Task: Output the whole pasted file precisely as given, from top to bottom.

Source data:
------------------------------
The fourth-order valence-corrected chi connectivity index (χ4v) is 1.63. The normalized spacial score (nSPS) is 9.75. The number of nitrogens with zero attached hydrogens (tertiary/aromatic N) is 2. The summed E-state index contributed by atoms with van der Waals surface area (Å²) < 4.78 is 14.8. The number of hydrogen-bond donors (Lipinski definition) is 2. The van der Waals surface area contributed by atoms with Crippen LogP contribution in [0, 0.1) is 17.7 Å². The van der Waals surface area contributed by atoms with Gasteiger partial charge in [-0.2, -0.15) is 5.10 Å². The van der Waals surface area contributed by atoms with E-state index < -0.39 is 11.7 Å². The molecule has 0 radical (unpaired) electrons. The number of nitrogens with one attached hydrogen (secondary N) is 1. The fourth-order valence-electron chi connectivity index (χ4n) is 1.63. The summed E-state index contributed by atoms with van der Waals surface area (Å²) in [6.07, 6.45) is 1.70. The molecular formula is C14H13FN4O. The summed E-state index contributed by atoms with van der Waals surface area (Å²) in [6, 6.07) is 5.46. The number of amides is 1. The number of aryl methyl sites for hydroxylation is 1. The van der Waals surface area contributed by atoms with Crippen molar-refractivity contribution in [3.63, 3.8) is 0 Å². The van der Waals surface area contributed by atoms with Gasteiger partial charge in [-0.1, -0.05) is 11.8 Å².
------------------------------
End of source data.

The fourth-order valence-corrected chi connectivity index (χ4v) is 1.63. The normalized spacial score (nSPS) is 9.75. The number of nitrogens with zero attached hydrogens (tertiary/aromatic N) is 2. The summed E-state index contributed by atoms with van der Waals surface area (Å²) < 4.78 is 14.8. The number of hydrogen-bond donors (Lipinski definition) is 2. The van der Waals surface area contributed by atoms with Crippen LogP contribution in [0, 0.1) is 17.7 Å². The van der Waals surface area contributed by atoms with Gasteiger partial charge in [-0.2, -0.15) is 5.10 Å². The van der Waals surface area contributed by atoms with E-state index < -0.39 is 11.7 Å². The molecule has 0 radical (unpaired) electrons. The number of nitrogens with one attached hydrogen (secondary N) is 1. The fourth-order valence-electron chi connectivity index (χ4n) is 1.63. The summed E-state index contributed by atoms with van der Waals surface area (Å²) in [6.07, 6.45) is 1.70. The molecular formula is C14H13FN4O. The summed E-state index contributed by atoms with van der Waals surface area (Å²) in [6, 6.07) is 5.46. The number of amides is 1. The number of aryl methyl sites for hydroxylation is 1. The van der Waals surface area contributed by atoms with Crippen molar-refractivity contribution in [3.63, 3.8) is 0 Å². The van der Waals surface area contributed by atoms with Gasteiger partial charge in [-0.1, -0.05) is 11.8 Å².